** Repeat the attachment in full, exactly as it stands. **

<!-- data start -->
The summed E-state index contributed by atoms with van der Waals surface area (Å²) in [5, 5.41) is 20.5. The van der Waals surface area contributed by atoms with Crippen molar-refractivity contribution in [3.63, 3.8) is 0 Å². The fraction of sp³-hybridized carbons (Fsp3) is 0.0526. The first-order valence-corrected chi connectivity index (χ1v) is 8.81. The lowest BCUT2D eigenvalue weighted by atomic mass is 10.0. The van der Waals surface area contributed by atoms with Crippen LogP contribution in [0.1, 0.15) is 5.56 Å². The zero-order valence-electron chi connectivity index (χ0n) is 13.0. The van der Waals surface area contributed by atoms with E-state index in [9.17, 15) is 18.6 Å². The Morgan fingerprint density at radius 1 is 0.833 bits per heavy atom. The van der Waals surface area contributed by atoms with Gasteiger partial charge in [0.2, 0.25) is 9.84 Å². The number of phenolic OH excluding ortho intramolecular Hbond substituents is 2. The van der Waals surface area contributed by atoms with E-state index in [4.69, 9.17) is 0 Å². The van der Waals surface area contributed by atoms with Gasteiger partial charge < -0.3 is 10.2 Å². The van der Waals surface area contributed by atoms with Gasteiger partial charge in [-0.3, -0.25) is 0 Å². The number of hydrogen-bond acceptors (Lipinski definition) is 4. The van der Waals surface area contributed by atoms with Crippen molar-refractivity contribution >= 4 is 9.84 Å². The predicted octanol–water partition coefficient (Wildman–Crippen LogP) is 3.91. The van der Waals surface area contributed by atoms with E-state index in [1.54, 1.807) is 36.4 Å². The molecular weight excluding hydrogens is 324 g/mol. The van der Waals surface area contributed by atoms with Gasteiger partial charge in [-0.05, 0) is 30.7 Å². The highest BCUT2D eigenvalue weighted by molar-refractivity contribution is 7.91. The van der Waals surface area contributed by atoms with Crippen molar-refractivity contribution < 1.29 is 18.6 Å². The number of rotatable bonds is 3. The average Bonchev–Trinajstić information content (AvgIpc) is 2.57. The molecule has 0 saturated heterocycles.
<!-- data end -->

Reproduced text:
The summed E-state index contributed by atoms with van der Waals surface area (Å²) in [5, 5.41) is 20.5. The van der Waals surface area contributed by atoms with Crippen molar-refractivity contribution in [3.63, 3.8) is 0 Å². The fraction of sp³-hybridized carbons (Fsp3) is 0.0526. The first-order valence-corrected chi connectivity index (χ1v) is 8.81. The lowest BCUT2D eigenvalue weighted by atomic mass is 10.0. The van der Waals surface area contributed by atoms with Crippen LogP contribution in [0.1, 0.15) is 5.56 Å². The zero-order valence-electron chi connectivity index (χ0n) is 13.0. The van der Waals surface area contributed by atoms with E-state index in [9.17, 15) is 18.6 Å². The Morgan fingerprint density at radius 1 is 0.833 bits per heavy atom. The van der Waals surface area contributed by atoms with Gasteiger partial charge in [0.2, 0.25) is 9.84 Å². The number of phenolic OH excluding ortho intramolecular Hbond substituents is 2. The van der Waals surface area contributed by atoms with E-state index in [4.69, 9.17) is 0 Å². The van der Waals surface area contributed by atoms with Gasteiger partial charge < -0.3 is 10.2 Å². The van der Waals surface area contributed by atoms with Gasteiger partial charge in [-0.3, -0.25) is 0 Å². The number of hydrogen-bond acceptors (Lipinski definition) is 4. The van der Waals surface area contributed by atoms with Crippen molar-refractivity contribution >= 4 is 9.84 Å². The predicted octanol–water partition coefficient (Wildman–Crippen LogP) is 3.91. The van der Waals surface area contributed by atoms with E-state index in [1.54, 1.807) is 36.4 Å². The molecular weight excluding hydrogens is 324 g/mol. The van der Waals surface area contributed by atoms with Gasteiger partial charge in [-0.05, 0) is 30.7 Å². The highest BCUT2D eigenvalue weighted by molar-refractivity contribution is 7.91. The van der Waals surface area contributed by atoms with Crippen molar-refractivity contribution < 1.29 is 18.6 Å². The number of rotatable bonds is 3. The average Bonchev–Trinajstić information content (AvgIpc) is 2.57. The molecule has 0 saturated heterocycles.